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THE PROBLEM OF WATER IN THE CISPADAN PLAIN: FROM DROUGHT TO MEDICANES
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This discussion about Romagna’s regional challenges of droughts and cyclones is an extract from and an addendum to the original book, entitled "Vivere in Romagna sott'acqua" (Living in Romagna under Water), published in July 2022 by Osvaldo Contarini. 

(ISBN 978-0-578-27011-1)

The Mediterranean has always been considered a rather calm sea and certainly less hostile than the oceans from a meteorological point of view. However, for about half a century, satellite images have shown around a hundred cyclonic formations originating from the southern part of the Mediterranean, sometimes with the typical appearance of a hurricane, complete with a cyclonic eye and counter-clockwise rotational movement, with winds equivalent to a Category 1 hurricane. Borrowing the term "hurricane" from English, a new word has been added to meteorological jargon: "Medicane" or Mediterranean cyclone (Hurricane).

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The Mediterranean has always been considered a rather calm sea and certainly less hostile than the oceans from a meteorological point of view.

For nearly half a century, satellite images have consistently revealed approximately one hundred cyclonic formations originating from the southern Mediterranean region.

Their appearance mimics that of a hurricane - circular eye and rotational movement in a counter-clockwise direction - and packs Category 1 hurricane-strength winds.

Borrowing the term "hurricane" from English, a new word has been added to meteorological jargon: "Medicane" or Mediterranean cyclone (Hurricane).

Cyclone Ianos (September 17, 2020), originating from Libya, between Greece and Italy (source:  Wikipedia).

In some of these cyclones, winds have reached the speed of a Category 1 hurricane, over 120 km/h (75 mph), and in one of them, the winds reached Category 2 strength, over 150 km/h (93 mph).

Saffir-Simpson Scale, based on the average one-minute wind speed at 10 meters above the ground level (source: Wikipedia).

The Saffir-Simpson scale, developed in 1971 at the National Hurricane Center in the United States, theoretically should be applied only to tropical depressions located in the Atlantic and the northern Pacific. Other systems are used for monsoons, cyclones, and typhoons in other parts of the world.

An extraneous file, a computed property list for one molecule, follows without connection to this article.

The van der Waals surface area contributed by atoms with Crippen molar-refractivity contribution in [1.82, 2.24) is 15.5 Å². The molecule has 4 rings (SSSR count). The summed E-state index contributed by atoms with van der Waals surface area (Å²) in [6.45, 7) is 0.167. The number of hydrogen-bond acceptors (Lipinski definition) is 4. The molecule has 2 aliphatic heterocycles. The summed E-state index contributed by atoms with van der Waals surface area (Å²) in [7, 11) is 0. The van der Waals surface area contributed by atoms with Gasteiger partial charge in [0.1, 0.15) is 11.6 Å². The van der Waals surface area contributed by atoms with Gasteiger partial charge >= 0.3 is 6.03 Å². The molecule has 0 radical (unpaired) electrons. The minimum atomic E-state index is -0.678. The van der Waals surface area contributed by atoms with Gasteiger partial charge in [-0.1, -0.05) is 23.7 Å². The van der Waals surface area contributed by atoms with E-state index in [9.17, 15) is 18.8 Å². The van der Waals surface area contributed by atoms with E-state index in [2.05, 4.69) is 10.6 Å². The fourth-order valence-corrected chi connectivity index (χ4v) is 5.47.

Tropical/Subtropical Depressions in the Mediterranean are typically located almost exclusively west of the island of Crete, but meteorologically, they are identical to hurricanes or cyclones in any part of the globe, typically occurring during the autumn period and rarely during summer.

 

Particularly rare atmospheric conditions are required for the formation of Mediterranean cyclones, with masses of warm and humid air over the sea colliding with cold air currents from the north, creating highly unstable atmospheric conditions that intensify as they move slowly northward with a counterclockwise rotation. Favored by the increase in sea surface temperature due to global warming, the typical Mediterranean cyclone lasts from one to five days, causing high storm surges and very intense rainfall. In contrast, the typical Atlantic hurricane causes much more damage due to its high wind speed.

The Cispadana area of Emilia-Romagna seems to deserve the name of "hydrogeological Achilles' heel" for being highly vulnerable to subtropical depressions that penetrate the Adriatic Sea. The diagonal position of the Apennine mountain range provides an ideal location for the persistence of these tropical depressions in this area, creating intense storm surges with a rise in sea level along the Adriatic coast and hindering river drainage. Rotating westward, the Mediterranean depression collides with the northeastern part of the Tuscan-Emilian Apennines, remaining there and pouring down the significant amount of water it contains.

During the two tropical depressions that affected Emilia, particularly Romagna, around May 2nd and 16th, 2023, it is estimated that at least 20 to 50 centimeters (8 to 20 inches) of rainfall occurred in 2-3 days. This is typically the amount of rainfall received in six months to an entire year in Aosta. Not surprisingly, floods and landslides occurred in at least 40 communities in the area, with overflow from at least 20 rivers and canals. Interestingly, the foothill areas were more affected by landslides and floods. In the plain region, specifically Bassa Romagna, both rivers and canals swelled, and canal overflow was more prevalent than river overflow.

There were many casualties, an incredible number of displaced individuals, and significant economic and ecological damage, which urgently call for awakening the responsible organizations for monitoring, maintenance, and prevention of such disasters. Unfortunately, these disasters are expected to increase in the future due to the profound changes in global atmospheric conditions.

Warning communities at risk of landslides and flooding remains an exceptionally important measure, and in this regard, the competent authorities, primarily the Prefects and Mayors, have made maximum efforts. Tropical depressions in the Mediterranean are increasing and unpredictable. Their impact on the Cispadana region of Emilia has repeatedly proven to be catastrophic, confirming that the title of my book published in 2022 represented a stark reality: "Living Underwater in Romagna."